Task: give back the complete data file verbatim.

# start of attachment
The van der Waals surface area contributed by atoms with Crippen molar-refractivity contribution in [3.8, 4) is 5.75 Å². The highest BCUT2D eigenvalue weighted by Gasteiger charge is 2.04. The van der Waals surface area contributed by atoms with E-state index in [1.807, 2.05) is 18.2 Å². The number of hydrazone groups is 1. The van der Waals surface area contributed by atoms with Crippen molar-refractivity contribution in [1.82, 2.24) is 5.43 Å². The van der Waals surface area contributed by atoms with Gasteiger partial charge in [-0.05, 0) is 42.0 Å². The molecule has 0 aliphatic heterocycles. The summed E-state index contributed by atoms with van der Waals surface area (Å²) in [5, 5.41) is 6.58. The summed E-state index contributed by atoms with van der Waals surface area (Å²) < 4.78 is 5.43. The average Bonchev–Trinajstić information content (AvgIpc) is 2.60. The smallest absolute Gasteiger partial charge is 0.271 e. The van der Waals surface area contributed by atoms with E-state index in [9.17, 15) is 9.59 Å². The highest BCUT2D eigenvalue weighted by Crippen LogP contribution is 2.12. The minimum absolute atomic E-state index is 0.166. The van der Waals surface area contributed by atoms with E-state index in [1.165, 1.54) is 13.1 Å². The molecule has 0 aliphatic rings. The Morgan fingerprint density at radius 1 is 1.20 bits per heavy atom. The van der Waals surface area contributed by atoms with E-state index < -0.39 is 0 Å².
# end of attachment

The van der Waals surface area contributed by atoms with Crippen molar-refractivity contribution in [3.8, 4) is 5.75 Å². The highest BCUT2D eigenvalue weighted by Gasteiger charge is 2.04. The van der Waals surface area contributed by atoms with E-state index in [1.807, 2.05) is 18.2 Å². The number of hydrazone groups is 1. The van der Waals surface area contributed by atoms with Crippen molar-refractivity contribution in [1.82, 2.24) is 5.43 Å². The van der Waals surface area contributed by atoms with Gasteiger partial charge in [-0.05, 0) is 42.0 Å². The molecule has 0 aliphatic heterocycles. The summed E-state index contributed by atoms with van der Waals surface area (Å²) in [5, 5.41) is 6.58. The summed E-state index contributed by atoms with van der Waals surface area (Å²) < 4.78 is 5.43. The average Bonchev–Trinajstić information content (AvgIpc) is 2.60. The smallest absolute Gasteiger partial charge is 0.271 e. The van der Waals surface area contributed by atoms with E-state index in [9.17, 15) is 9.59 Å². The highest BCUT2D eigenvalue weighted by Crippen LogP contribution is 2.12. The minimum absolute atomic E-state index is 0.166. The van der Waals surface area contributed by atoms with E-state index in [1.165, 1.54) is 13.1 Å². The molecule has 0 aliphatic rings. The Morgan fingerprint density at radius 1 is 1.20 bits per heavy atom. The van der Waals surface area contributed by atoms with E-state index < -0.39 is 0 Å².